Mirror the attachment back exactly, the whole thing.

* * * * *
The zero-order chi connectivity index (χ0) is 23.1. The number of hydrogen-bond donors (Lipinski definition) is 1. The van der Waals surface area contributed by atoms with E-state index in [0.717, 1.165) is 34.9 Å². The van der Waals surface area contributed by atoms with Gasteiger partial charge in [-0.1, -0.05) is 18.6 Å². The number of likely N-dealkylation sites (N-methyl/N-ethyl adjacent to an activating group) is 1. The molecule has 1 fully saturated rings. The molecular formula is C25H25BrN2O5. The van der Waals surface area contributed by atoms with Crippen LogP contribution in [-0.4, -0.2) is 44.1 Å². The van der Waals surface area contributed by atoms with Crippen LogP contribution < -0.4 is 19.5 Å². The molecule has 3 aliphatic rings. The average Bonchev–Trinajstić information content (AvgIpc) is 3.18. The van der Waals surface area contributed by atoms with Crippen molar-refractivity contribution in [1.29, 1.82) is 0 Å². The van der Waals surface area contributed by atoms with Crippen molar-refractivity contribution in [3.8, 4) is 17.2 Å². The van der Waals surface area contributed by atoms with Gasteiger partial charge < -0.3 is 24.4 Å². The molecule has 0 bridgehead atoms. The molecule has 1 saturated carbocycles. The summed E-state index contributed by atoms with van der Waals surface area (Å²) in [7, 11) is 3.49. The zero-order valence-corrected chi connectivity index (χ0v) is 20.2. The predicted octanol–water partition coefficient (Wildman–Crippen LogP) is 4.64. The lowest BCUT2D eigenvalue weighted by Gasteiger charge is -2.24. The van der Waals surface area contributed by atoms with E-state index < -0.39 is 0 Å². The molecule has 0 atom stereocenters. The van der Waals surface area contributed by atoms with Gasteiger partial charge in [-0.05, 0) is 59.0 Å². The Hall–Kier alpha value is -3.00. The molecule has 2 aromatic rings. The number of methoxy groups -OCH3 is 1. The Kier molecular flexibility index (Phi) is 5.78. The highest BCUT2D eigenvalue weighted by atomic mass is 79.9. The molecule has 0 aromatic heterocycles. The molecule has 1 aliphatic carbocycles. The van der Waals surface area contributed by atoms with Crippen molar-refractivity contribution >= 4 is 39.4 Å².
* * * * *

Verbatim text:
The zero-order chi connectivity index (χ0) is 23.1. The number of hydrogen-bond donors (Lipinski definition) is 1. The van der Waals surface area contributed by atoms with E-state index in [0.717, 1.165) is 34.9 Å². The van der Waals surface area contributed by atoms with Gasteiger partial charge in [-0.1, -0.05) is 18.6 Å². The number of likely N-dealkylation sites (N-methyl/N-ethyl adjacent to an activating group) is 1. The molecule has 1 fully saturated rings. The molecular formula is C25H25BrN2O5. The van der Waals surface area contributed by atoms with Crippen LogP contribution in [-0.4, -0.2) is 44.1 Å². The van der Waals surface area contributed by atoms with Crippen LogP contribution < -0.4 is 19.5 Å². The molecule has 3 aliphatic rings. The average Bonchev–Trinajstić information content (AvgIpc) is 3.18. The van der Waals surface area contributed by atoms with Crippen molar-refractivity contribution in [1.29, 1.82) is 0 Å². The van der Waals surface area contributed by atoms with Crippen molar-refractivity contribution in [3.8, 4) is 17.2 Å². The van der Waals surface area contributed by atoms with Gasteiger partial charge < -0.3 is 24.4 Å². The molecule has 0 bridgehead atoms. The molecule has 1 saturated carbocycles. The summed E-state index contributed by atoms with van der Waals surface area (Å²) in [7, 11) is 3.49. The zero-order valence-corrected chi connectivity index (χ0v) is 20.2. The predicted octanol–water partition coefficient (Wildman–Crippen LogP) is 4.64. The lowest BCUT2D eigenvalue weighted by Gasteiger charge is -2.24. The van der Waals surface area contributed by atoms with E-state index < -0.39 is 0 Å². The molecule has 0 atom stereocenters. The van der Waals surface area contributed by atoms with Gasteiger partial charge in [-0.05, 0) is 59.0 Å². The Hall–Kier alpha value is -3.00. The molecule has 2 aromatic rings. The number of methoxy groups -OCH3 is 1. The Kier molecular flexibility index (Phi) is 5.78. The highest BCUT2D eigenvalue weighted by atomic mass is 79.9. The molecule has 0 aromatic heterocycles. The molecule has 1 aliphatic carbocycles. The van der Waals surface area contributed by atoms with Crippen molar-refractivity contribution >= 4 is 39.4 Å².